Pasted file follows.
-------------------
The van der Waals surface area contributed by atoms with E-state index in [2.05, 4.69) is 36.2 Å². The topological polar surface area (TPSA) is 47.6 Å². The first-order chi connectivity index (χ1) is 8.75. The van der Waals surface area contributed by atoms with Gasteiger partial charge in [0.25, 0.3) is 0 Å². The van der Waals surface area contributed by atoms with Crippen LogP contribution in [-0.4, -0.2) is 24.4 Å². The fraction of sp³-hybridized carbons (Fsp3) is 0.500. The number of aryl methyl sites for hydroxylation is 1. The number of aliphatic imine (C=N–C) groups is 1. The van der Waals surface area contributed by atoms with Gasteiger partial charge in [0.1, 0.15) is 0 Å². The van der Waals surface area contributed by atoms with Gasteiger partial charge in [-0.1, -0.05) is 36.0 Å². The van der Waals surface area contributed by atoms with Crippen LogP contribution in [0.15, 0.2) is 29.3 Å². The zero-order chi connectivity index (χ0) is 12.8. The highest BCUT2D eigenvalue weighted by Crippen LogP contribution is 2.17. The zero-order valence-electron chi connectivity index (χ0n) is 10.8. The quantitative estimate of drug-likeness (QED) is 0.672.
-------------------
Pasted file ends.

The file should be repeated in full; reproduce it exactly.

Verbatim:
The van der Waals surface area contributed by atoms with E-state index in [2.05, 4.69) is 36.2 Å². The topological polar surface area (TPSA) is 47.6 Å². The first-order chi connectivity index (χ1) is 8.75. The van der Waals surface area contributed by atoms with Gasteiger partial charge in [0.25, 0.3) is 0 Å². The van der Waals surface area contributed by atoms with Crippen LogP contribution in [-0.4, -0.2) is 24.4 Å². The fraction of sp³-hybridized carbons (Fsp3) is 0.500. The number of aryl methyl sites for hydroxylation is 1. The number of aliphatic imine (C=N–C) groups is 1. The van der Waals surface area contributed by atoms with Gasteiger partial charge in [0.1, 0.15) is 0 Å². The van der Waals surface area contributed by atoms with Gasteiger partial charge in [-0.1, -0.05) is 36.0 Å². The van der Waals surface area contributed by atoms with Crippen LogP contribution in [0.15, 0.2) is 29.3 Å². The zero-order chi connectivity index (χ0) is 12.8. The highest BCUT2D eigenvalue weighted by Crippen LogP contribution is 2.17. The zero-order valence-electron chi connectivity index (χ0n) is 10.8. The quantitative estimate of drug-likeness (QED) is 0.672.